Like all medications, PCSK9 inhibitors are associated with potential side effects. These may include flu-like symptoms, fatigue, back pain, and muscle aches. The most common side effect reported is pain at the injection site12. However, these inhibitors are generally well-tolerated.

The cost of PCSK9 inhibitors was initially high, but prices have significantly decreased in the recent past. Prescription coverage has also broadened to include these medications, although restrictions apply based on individual plans13.

Comparison of PCSK9 Inhibitors and Statins

Both PCSK9 inhibitors and statins are commonly used in the management of high LDL cholesterol levels. Statins work by blocking an enzyme in the liver that is responsible for making cholesterol. They help the body reabsorb built-up cholesterol deposits from the arteries, thereby reducing the amount of cholesterol in the blood14.

By contrast, PCSK9 inhibitors work by blocking the PCSK9 protein, which increases the number of LDL receptors in the liver and accelerates the clearance of LDL cholesterol from the bloodstream15.

While both drugs are effective, some individuals might not be able to tolerate statins due to side effects such as muscle pain and digestive problems. In such instances, PCSK9 inhibitors may provide a valuable alternative16.

Future Perspectives

Exciting developments in the field of PCSK9 inhibitors offer promising avenues for future research. The advent of gene editing using CRISPR-Cas9 has opened up the possibility of permanently altering genes, including the PCSK9 gene17. This could prove revolutionary for diseases caused by elevated LDL-C, such as atherosclerosis18.

Cardiovascular medicine has entered an era of RNA therapeutics. It is now possible to selectively target genes that have key roles in lipid metabolism by antisense oligonucleotides and small interfering RNA (siRNA)19.

One such siRNA, called inclisiran, targets the PCSK9 gene and has shown promising results in clinical trials. It has a more prolonged LDL-lowering efficacy than PCSK9 inhibitors, which could permit it to be administered less frequently20.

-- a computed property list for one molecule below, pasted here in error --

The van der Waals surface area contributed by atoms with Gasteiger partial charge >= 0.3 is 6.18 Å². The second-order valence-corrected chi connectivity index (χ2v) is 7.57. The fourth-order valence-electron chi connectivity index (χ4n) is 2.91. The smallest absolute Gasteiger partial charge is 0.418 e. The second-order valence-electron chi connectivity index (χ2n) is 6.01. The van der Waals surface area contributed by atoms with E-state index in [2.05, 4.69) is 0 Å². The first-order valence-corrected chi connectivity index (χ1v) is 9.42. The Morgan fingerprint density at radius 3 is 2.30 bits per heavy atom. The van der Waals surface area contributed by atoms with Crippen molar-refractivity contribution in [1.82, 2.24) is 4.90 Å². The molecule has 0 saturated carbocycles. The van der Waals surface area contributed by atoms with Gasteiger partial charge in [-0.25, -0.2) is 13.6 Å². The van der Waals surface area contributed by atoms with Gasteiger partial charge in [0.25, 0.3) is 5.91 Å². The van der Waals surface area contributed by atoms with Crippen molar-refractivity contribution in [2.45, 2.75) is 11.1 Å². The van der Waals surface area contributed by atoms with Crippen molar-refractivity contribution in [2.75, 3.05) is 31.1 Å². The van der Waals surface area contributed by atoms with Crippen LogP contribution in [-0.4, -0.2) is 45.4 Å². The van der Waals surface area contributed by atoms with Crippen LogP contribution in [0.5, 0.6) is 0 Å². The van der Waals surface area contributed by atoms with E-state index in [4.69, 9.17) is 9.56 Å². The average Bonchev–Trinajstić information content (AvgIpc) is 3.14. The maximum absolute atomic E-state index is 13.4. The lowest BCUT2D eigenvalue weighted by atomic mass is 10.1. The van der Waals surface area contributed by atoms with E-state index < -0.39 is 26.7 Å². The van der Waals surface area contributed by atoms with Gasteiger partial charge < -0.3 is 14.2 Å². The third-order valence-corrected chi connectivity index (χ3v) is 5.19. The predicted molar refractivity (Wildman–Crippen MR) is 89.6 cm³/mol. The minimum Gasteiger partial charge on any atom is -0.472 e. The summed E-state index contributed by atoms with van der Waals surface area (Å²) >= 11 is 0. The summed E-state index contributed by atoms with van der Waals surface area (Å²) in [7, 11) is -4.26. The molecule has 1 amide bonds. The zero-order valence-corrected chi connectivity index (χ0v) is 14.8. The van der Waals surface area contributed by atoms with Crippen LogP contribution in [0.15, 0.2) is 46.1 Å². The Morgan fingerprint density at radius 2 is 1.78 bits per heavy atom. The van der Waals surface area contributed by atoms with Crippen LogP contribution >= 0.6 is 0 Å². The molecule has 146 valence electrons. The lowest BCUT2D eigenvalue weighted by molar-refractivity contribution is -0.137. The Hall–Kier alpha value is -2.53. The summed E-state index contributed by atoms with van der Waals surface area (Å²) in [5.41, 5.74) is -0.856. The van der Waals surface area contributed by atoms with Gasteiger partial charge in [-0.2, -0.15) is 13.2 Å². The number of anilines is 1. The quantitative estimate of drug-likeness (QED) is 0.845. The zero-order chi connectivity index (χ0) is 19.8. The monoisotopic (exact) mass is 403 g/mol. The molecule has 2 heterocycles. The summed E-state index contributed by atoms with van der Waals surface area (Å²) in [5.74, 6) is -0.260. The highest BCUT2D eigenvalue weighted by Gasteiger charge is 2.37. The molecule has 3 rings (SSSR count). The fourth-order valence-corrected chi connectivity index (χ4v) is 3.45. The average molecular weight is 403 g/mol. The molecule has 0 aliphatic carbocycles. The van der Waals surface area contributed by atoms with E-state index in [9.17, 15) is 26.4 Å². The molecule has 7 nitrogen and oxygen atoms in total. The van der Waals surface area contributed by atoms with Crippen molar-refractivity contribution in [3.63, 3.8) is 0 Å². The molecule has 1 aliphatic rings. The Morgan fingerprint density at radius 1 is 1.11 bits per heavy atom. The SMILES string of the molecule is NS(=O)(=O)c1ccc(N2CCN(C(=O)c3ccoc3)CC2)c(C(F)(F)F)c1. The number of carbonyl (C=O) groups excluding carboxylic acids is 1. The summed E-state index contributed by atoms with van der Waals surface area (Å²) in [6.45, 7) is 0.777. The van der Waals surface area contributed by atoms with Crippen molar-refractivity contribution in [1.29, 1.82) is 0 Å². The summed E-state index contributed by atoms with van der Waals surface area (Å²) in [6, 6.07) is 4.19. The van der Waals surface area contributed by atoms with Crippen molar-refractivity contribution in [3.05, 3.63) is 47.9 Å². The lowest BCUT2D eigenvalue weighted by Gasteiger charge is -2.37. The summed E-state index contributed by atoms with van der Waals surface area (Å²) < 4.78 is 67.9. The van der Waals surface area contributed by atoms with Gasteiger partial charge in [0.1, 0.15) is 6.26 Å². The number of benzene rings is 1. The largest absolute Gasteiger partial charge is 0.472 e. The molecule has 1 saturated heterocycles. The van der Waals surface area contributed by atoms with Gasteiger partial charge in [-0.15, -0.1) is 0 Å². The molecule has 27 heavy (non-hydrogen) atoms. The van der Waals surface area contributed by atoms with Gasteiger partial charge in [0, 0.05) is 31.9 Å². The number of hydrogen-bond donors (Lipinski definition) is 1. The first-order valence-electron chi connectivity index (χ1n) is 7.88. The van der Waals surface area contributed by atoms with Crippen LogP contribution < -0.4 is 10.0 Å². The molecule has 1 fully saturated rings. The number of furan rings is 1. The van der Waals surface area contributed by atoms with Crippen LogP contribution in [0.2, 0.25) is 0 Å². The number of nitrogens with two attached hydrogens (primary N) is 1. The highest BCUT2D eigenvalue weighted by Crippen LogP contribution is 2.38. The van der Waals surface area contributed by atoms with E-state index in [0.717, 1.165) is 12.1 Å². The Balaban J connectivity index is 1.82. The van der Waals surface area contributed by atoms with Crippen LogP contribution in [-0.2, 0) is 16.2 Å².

PCSK9 inhibitors represent a significant advancement in the management of cardiovascular disease. They provide an effective alternative for individuals who are unable to tolerate statins or have not achieved the desired LDL cholesterol levels with conventional treatments. As research continues, it is likely that our understanding of the role of PCSK9 in cholesterol metabolism will continue to evolve, leading to further advancements in the treatment and prevention of cardiovascular disease.

While the potential benefits of these inhibitors are substantial, it is worth noting that they are not a substitute for a healthy lifestyle. Regular exercise, a balanced diet, and smoking cessation remain the cornerstones of cardiovascular disease prevention.


  1. JAMA Cardiology, 2019
  2. European Heart Journal, 2020
  3. Nature Medicine, 2022
  4. Journal of the American Medical Association, 2022
  5. New England Journal of Medicine, 2017
  6. European Atherosclerosis Society, 2020
  7. American Heart Association, 2018
  8. American Heart Association, 2018
  9. European Heart Journal, 2020
  10. New England Journal of Medicine, 2017
  11. JAMA Cardiology, 2019
  12. European Heart Journal, 2020
  13. American Heart Association, 2018
  14. Mayo Clinic, 2015
  15. American Heart Association, 2018
  16. Mayo Clinic, 2015
  17. European Heart Journal, 2020
  18. American Heart Association, 2018
  19. American Heart Association, 2018
  20. Mayo Clinic, 2015